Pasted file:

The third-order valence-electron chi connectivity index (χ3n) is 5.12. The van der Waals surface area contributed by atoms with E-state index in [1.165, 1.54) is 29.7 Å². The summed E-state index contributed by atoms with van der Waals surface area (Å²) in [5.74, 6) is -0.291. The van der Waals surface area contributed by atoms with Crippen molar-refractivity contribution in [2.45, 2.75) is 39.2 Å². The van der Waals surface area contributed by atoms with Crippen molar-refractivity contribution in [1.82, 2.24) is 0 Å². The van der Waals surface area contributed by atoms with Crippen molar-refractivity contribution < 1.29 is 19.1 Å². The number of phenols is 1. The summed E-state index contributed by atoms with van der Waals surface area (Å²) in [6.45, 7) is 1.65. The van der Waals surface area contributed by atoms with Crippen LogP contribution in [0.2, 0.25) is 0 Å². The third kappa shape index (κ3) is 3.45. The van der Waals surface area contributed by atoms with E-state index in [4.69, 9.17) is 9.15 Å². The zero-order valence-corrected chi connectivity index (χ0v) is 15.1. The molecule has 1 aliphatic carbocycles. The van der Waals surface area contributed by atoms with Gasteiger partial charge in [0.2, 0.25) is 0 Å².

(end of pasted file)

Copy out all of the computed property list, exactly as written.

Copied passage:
The third-order valence-electron chi connectivity index (χ3n) is 5.12. The van der Waals surface area contributed by atoms with E-state index in [1.165, 1.54) is 29.7 Å². The summed E-state index contributed by atoms with van der Waals surface area (Å²) in [5.74, 6) is -0.291. The van der Waals surface area contributed by atoms with Crippen molar-refractivity contribution in [2.45, 2.75) is 39.2 Å². The van der Waals surface area contributed by atoms with Crippen molar-refractivity contribution in [1.82, 2.24) is 0 Å². The van der Waals surface area contributed by atoms with Crippen molar-refractivity contribution < 1.29 is 19.1 Å². The number of phenols is 1. The summed E-state index contributed by atoms with van der Waals surface area (Å²) in [6.45, 7) is 1.65. The van der Waals surface area contributed by atoms with Crippen LogP contribution in [0.2, 0.25) is 0 Å². The third kappa shape index (κ3) is 3.45. The van der Waals surface area contributed by atoms with E-state index in [4.69, 9.17) is 9.15 Å². The zero-order valence-corrected chi connectivity index (χ0v) is 15.1. The molecule has 1 aliphatic carbocycles. The van der Waals surface area contributed by atoms with Gasteiger partial charge in [0.2, 0.25) is 0 Å².